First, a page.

AUSN

SUMMER 2018

Navy magazine is distributed on Capitol Hill,the Pentagon and naval bases around the world. It provides information that impacts Sailors, their families and the Navy. Navy is published quarterly by the Association of the United States Navy (AUSN).

Issue link: http://digital.ausn.org/i/1012109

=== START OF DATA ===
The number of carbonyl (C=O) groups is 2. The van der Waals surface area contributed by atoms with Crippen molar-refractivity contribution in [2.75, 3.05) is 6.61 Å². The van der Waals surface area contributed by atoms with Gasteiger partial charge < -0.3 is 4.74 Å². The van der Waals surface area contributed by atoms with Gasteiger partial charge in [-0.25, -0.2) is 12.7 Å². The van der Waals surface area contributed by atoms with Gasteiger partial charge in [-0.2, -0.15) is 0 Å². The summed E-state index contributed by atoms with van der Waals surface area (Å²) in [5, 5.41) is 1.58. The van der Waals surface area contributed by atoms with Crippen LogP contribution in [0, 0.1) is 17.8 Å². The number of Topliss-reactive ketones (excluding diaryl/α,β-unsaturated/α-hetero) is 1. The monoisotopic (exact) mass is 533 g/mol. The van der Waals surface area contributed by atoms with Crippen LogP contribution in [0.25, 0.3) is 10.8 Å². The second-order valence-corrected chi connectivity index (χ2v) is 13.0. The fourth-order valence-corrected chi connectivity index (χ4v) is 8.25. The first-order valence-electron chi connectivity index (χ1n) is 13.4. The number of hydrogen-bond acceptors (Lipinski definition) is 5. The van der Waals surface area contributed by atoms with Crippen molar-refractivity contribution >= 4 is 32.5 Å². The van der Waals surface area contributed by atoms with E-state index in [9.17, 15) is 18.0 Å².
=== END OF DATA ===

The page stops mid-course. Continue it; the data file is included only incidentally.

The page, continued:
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40 Navy | Summer 2018 MILITARY TRANSITIONS P lumbers, electricians, carpenters — at some point, everyone needs them. But, when it comes to choosing a career, these occupations are rarely considered. Parents and students think of them as a consolation prize instead of as a primary option. College is viewed as the only way forward regardless of the financial havoc it can cause families. Loans for higher education now total about $1.5 trillion, second only to mortgages. It is a national crisis. One of the key issues surrounding the college-versus- vocational training discussion is that everyone takes a side. But there is no right or wrong answer. It comes down to what is best for the individual. Going to college can be a great experience, and can lead to an exciting career with a nice paycheck. But this is not guaranteed. Many families and students make the assumption that the college journey is the only path to career success and happiness. However, many students come out of college without a job and with 10 to 20 years of college loan repayments. Not the outcome that they expected. College is not for everyone, although sometimes it seems that way. It's college or bust for most families. Manufacturing, construction and other trade skills are options that few students and parents research. An aspect of vocational careers that oen is missed is that additional education can still be pursued. Business or other classes can be taken online or part time for free or at a significantly reduced cost when compared with a traditional degree at a four-year institution. Vocational training, followed by an apprenticeship or work, leads to developing skills that are in high demand in the global marketplace. is can be done without taking on large amounts of debt, while earning a salary over the years that would normally be spent in school. Trade workers can make a very good living with an excel- lent return on investment, when compared with paying for a college education. Many small business owners started out as skilled workers. I am still a proponent of higher education and I work with students and families to help make their dreams a reality. It is a good option. But it is only one option. Fami- lies should review all aspects of the college decision, including the possibilities and economic realities of significant debt, changed majors, failure to graduate and delayed retire- ment for parents. Only aer careful consideration and understanding of the pitfalls should the decision to attend college be made. When a water pipe breaks, I call my local plumber. He or she has the expertise I need and I am willing to pay for it. We can use more of these types of skills in our work- force, and it starts with changing the dialogue regarding the importance of promoting vocational training with our high school students. Lots of jobs are available in these areas. Let's fill the need. CAPT Scott Gibney, USN (Ret.), is a graduate of the U.S. Merchant Marine Academy, an AUSN member and a 30-year U.S. Navy veteran. He and his wife, Susan, own a consulting company focused on college planning, career development and financial coaching. He can be reached at GibneyCollege@gmail.com. Career Considerations Vocational Occupations Can Be College Alternative By CAPT Scott Gibney, USN (Ret.) Vocational training, followed by an apprenticeship or work, leads to developing skills that are in high demand in the global marketplace. PIXABAY

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